Culture Collide: Music Without the Pretension (in Silver Lake!) - The Culture Files Blog - Los Angeles magazine
 
 

Culture Collide: Music Without the Pretension (in Silver Lake!)

Wandering across Culture Collide’s multiple venues was like strolling through a farmer’s market. While the four-day music festival held this past weekend in Silver Lake attracted the expected post-grad tattoo aficionados and weary 40-something KCRW members, it also brought in young couples and hip parents bonding with their full-grown kids. The result was a diverse and compelling music festival that somehow didn’t reek of Silver Lake’s typical pretention.

On Friday night, the Echo, Echoplex, and TAIX hosted indie heavyweights Zola Jesus, Unknown Mortal Orchestra, and the Big Pink. None of these acts are known for being innocent or easily accessible, but zealous audiences and the small, intimate venues transformed the performers into easygoing crowd-pleasers.

Wearing no shoes and a beige cape-dress, Zola Jesus was accompanied at the Echo by a standing drummer and a synth player who bore an uncanny resemblance to Laura Palmer’s dad in Twin Peaks. Though somber and serious at times – including a superb minimalist version of “Lightstick” -- her performance was lightened by cheerful banter and oddball stage antics like curling up in a ball on the floor and singing into audience members’ faces.

Across the street, Unknown Mortal Orchestra played a raucous set in TAIX’s Champagne Room, benefitting from the restaurant’s moose lodge ambiance. Crystal chandeliers and faded, extravagantly detailed ‘70s carpeting felt oddly appropriate for the band’s psychedelic indie funk-rock aesthetic. But it was Big Pink’s performance at Echoplex that was the evening’s standout. The British electric rock duo that has enjoyed much commercial success in the UK put on noisy and eclectic live set that was, by far, the most energetic performance of the evening. Mixing guitar theatrics with loud synths and drums, the band sounded like a cross between Depeche Mode and the Ramones. Frontman Robbie Furze sang at the top of his lungs. The fact that he was almost always out of tune made it all the more endearing – a punk-style karaoke session.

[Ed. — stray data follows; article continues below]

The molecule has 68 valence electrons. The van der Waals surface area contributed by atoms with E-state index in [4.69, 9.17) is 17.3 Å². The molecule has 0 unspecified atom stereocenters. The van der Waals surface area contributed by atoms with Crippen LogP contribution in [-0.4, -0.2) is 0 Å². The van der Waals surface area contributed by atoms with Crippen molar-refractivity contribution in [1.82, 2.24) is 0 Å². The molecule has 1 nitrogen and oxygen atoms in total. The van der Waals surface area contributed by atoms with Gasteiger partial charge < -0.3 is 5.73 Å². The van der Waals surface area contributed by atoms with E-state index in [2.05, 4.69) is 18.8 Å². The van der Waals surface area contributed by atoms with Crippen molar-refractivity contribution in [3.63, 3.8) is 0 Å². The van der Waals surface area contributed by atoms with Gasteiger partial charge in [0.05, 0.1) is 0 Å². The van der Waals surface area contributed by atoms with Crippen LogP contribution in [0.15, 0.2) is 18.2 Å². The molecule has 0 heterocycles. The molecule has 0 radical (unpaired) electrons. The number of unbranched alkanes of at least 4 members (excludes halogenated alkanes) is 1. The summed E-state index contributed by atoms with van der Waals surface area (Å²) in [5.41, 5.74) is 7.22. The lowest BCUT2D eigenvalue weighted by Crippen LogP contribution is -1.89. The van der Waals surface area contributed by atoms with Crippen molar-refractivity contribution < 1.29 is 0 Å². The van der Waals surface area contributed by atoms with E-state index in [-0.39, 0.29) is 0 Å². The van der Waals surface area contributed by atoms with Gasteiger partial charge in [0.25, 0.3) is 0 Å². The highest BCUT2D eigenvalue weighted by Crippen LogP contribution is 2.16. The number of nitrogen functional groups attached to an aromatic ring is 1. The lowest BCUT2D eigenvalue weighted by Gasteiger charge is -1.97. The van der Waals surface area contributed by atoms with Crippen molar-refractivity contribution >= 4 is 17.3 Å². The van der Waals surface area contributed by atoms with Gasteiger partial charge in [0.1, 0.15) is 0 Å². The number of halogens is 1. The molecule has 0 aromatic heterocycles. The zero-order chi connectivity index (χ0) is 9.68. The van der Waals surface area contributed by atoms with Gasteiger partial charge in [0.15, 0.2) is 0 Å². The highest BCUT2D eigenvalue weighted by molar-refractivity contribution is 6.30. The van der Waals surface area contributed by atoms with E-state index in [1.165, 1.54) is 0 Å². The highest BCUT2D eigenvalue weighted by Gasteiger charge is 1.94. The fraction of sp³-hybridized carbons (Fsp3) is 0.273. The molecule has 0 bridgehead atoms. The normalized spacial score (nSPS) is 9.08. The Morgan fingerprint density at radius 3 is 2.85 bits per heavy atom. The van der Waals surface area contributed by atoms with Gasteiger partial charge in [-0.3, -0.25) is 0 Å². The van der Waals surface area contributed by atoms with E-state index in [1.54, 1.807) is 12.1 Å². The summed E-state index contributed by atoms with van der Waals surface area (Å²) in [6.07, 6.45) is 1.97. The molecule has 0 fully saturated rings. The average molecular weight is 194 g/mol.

Between sets, the Echo played ‘50s diner rock & roll that helped set the mood for the evening. Despite Zola’s brooding moments and the Big Pink’s heavy noise influence, Culture Collide remained lively, light-hearted, and PG-rated.   

[Photo by Andrew Cho]

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